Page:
The role of mycobacteria and other bacterial adjuvants in modifying the hydrolase enzymes of phagocytes

Cater, Jerome Cagnet (1975) The role of mycobacteria and other bacterial adjuvants in modifying the hydrolase enzymes of phagocytes. PhD thesis, University of Glasgow.

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Abstract

This thesis describes studies of the events which occur when macrophages are exposed to mycobacteria or anaerobic coryneform bacteria in vivo or in vitro. It chiefly explores two aspects of these events. Firstly, the ability of macrophages to digest and degrade these organisms; and secondly, the effect of the organisms on the activity of the acid hydrolases of the macrophages. The studies on the degradation of bacteria by macrophages were performed using as a model system, the response of the pulmonary alveolar macrophages of the chicken obtained either from normal chickens or from chickens pre-injected with M. avium upon incubation with various test organisms including M. avium, a pathogenic organism in birds. Mycobacterium tuberculosis is not pathogenic in birds but has a unique cell-wall structure which may determine its immunopotentiating effects. Various non-pathogenic mycobacteria, as well as the anaerobic coryneform bacteria, are also known to have important immunopotentiating effects. In contrast to these chronic granuloma forming organisms, the handling of Escherichia coli, a bacterium not usually regarded as granuloma-forming, by macrophages, was studied. The intracellular digestion studies showed, that stimulated macrophages from the chicken lungs, i.e. macrophages induced by prior injection of M. avium, digested the various acid-fast organisms when incubated with them in vitro much more rapidly than those from normal non-stimulated chickens; it also showed that the saprophytic strains of mycobacteria were degraded more rapidly than the pathogenic strains by chicken and mouse macrophages. As indicators of bacterial degradation, the disappearance of mycobacteria and/or a reduction in the number of stainable (acid-fast) organisms intracellularly in chicken lung macrophages was used. The stimulation of the activity of a number of lysosomal hydrolases, namely acid phosphatase, beta-glucuronidase, beta-galactosidase, alpha-mannosidase, cathepsin D, phospholipase A, and N-acetyl-beta-glucosamin-odase in the macrophages of the chicken lung by contact with various mycobacteria and coryneform bacteria was studied. It was shown that M, avium stimulated rises in the activity of these enzymes in vivo to a much greater extent than other mycobacteria and coryneform bacteria after inoculation intravenously into the chicken. This rise in the levels of the lysosomal enzymes in macrophages was shown to be related to the enhancement of intracellular degradation of microorganisms by these macrophages. It was shown that corynebacteria and mycobacteria caused selective release of mouse peritoneal macrophage lysosomal enzymes when incubated with these macrophages over a short time period in vitro. These organisms did not affect levels of the cytoplasmic enzymes, i.e. lactic acid dehydrogenase. In some experiments two inhibitors of protein synthesis were added before incubation to ascertain whether the effects observed were dependent on protein synthesis. The results showed that the enzymes released from mouse peritoneal macrophage in vitro on incubation with corynebacteria and mycobacteria were preformed enzymes and not newly synthesized. This result is in contrast to the results obtained in the chicken lung where activation of hydrolases was studied over a. long time period (three weeks) and where there is probably new synthesis of enzyme by macrophages. The accumulation of cells in the peritoneal cavity of mice, production of lysosomal enzymes by those cells and the presence of chemotactic factors in the peritoneal fluid were studied over a time period of three weeks following intraperitoneal injection of mycobacteria into mice, using as a control stimulant, glycogen which was injected into a second group of mice. These experiments showed that the levels of acid phosphatase, beta-glucuronidase and beta-galactosidase in mouse peritoneal macrophages rose as a result of injection of both mycobacteria and glycogen. Mycobacteria elicited a greater and longer sustained level of these enzymes and also elicited emigration of macrophages into the peritoneal cavity over a longer time period than glycogen. It was further shown in these experiments that intraperitoneal injections of mycobacteria or glycogen led to the formation of chemotactic factors for macrophages which presumably attract the cells into the peritoneum. Injection of mycobacteria led to a persistence of such factors in the peritoneal cavity over a longer time period than glycogen. The significance of these findings is discussed with reference to previously published work on the intracellular digestion of bacteria by macrophages, and on stimulation of lysosomal enzymes, and in the light of previous studies of the biological effects of the various strains of mycobacteria and coryneform bacteria.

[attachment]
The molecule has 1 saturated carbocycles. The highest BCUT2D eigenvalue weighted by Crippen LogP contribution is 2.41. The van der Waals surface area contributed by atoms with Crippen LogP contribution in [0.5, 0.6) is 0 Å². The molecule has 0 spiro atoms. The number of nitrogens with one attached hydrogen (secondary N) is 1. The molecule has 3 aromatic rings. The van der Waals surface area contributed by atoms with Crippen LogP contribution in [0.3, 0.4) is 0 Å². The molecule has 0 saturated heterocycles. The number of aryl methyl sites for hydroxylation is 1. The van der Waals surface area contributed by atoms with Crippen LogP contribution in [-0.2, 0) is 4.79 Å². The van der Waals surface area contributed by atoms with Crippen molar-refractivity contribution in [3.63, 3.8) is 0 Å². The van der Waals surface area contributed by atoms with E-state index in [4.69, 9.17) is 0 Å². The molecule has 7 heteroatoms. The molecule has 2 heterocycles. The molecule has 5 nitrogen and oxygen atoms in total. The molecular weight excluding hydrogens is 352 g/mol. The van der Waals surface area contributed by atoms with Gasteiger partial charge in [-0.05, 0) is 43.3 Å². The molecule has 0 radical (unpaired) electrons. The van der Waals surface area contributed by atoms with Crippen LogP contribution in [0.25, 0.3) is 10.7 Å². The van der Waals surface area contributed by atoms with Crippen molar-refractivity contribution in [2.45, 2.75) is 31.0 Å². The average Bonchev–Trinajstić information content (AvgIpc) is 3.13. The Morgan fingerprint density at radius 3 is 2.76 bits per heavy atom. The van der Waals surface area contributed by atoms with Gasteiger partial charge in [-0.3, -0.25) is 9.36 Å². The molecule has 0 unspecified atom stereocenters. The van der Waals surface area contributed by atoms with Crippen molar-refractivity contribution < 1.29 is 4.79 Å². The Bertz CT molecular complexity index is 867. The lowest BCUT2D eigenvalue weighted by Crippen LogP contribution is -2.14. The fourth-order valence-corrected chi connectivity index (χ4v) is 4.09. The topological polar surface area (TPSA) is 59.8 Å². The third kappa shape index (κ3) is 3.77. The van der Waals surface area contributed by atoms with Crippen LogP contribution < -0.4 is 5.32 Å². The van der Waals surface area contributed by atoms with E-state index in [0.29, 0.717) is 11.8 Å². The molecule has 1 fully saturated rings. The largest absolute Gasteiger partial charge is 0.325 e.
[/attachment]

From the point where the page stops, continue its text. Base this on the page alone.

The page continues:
Item Type: Thesis (PhD)
Qualification Level: Doctoral
Additional Information: Adviser: R G White
Keywords: Microbiology
Date of Award: 1975
Depositing User: Enlighten Team
Unique ID: glathesis:1975-72844
Copyright: Copyright of this thesis is held by the author.
Date Deposited: 11 Jun 2019 11:06
Last Modified: 11 Jun 2019 11:06
URI: http://theses.gla.ac.uk/id/eprint/72844

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